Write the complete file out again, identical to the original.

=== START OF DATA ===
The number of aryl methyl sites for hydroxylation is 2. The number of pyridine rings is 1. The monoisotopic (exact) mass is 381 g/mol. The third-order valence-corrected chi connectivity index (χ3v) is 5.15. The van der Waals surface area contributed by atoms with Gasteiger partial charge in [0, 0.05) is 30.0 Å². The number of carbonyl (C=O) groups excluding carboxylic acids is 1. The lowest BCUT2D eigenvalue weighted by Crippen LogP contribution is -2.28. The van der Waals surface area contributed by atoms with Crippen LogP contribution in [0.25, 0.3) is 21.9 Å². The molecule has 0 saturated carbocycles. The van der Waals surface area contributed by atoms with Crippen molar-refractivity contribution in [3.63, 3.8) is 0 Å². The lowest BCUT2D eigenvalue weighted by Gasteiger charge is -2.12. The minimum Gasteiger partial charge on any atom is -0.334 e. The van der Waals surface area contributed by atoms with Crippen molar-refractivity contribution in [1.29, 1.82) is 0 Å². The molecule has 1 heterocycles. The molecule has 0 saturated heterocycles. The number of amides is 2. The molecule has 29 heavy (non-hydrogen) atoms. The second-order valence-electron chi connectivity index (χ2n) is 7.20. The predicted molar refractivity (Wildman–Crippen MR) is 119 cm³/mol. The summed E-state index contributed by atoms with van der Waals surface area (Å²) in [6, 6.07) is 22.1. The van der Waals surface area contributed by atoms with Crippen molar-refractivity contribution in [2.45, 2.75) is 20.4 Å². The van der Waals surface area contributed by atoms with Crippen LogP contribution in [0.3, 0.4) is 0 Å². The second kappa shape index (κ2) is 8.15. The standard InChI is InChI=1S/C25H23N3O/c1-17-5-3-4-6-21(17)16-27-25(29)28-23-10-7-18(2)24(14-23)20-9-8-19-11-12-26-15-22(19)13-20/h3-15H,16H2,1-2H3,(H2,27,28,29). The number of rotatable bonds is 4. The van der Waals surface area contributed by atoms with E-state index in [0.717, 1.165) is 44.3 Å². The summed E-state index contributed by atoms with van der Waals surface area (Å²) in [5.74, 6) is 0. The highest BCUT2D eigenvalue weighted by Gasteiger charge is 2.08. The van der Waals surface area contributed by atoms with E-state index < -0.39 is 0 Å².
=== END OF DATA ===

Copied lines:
The number of aryl methyl sites for hydroxylation is 2. The number of pyridine rings is 1. The monoisotopic (exact) mass is 381 g/mol. The third-order valence-corrected chi connectivity index (χ3v) is 5.15. The van der Waals surface area contributed by atoms with Gasteiger partial charge in [0, 0.05) is 30.0 Å². The number of carbonyl (C=O) groups excluding carboxylic acids is 1. The lowest BCUT2D eigenvalue weighted by Crippen LogP contribution is -2.28. The van der Waals surface area contributed by atoms with Crippen LogP contribution in [0.25, 0.3) is 21.9 Å². The molecule has 0 saturated carbocycles. The van der Waals surface area contributed by atoms with Crippen molar-refractivity contribution in [3.63, 3.8) is 0 Å². The lowest BCUT2D eigenvalue weighted by Gasteiger charge is -2.12. The minimum Gasteiger partial charge on any atom is -0.334 e. The van der Waals surface area contributed by atoms with Crippen molar-refractivity contribution in [1.29, 1.82) is 0 Å². The molecule has 1 heterocycles. The molecule has 0 saturated heterocycles. The number of amides is 2. The molecule has 29 heavy (non-hydrogen) atoms. The second-order valence-electron chi connectivity index (χ2n) is 7.20. The predicted molar refractivity (Wildman–Crippen MR) is 119 cm³/mol. The summed E-state index contributed by atoms with van der Waals surface area (Å²) in [6, 6.07) is 22.1. The van der Waals surface area contributed by atoms with Crippen molar-refractivity contribution in [2.45, 2.75) is 20.4 Å². The van der Waals surface area contributed by atoms with Crippen LogP contribution in [0.3, 0.4) is 0 Å². The second kappa shape index (κ2) is 8.15. The standard InChI is InChI=1S/C25H23N3O/c1-17-5-3-4-6-21(17)16-27-25(29)28-23-10-7-18(2)24(14-23)20-9-8-19-11-12-26-15-22(19)13-20/h3-15H,16H2,1-2H3,(H2,27,28,29). The number of rotatable bonds is 4. The van der Waals surface area contributed by atoms with E-state index in [0.717, 1.165) is 44.3 Å². The summed E-state index contributed by atoms with van der Waals surface area (Å²) in [5.74, 6) is 0. The highest BCUT2D eigenvalue weighted by Gasteiger charge is 2.08. The van der Waals surface area contributed by atoms with E-state index < -0.39 is 0 Å².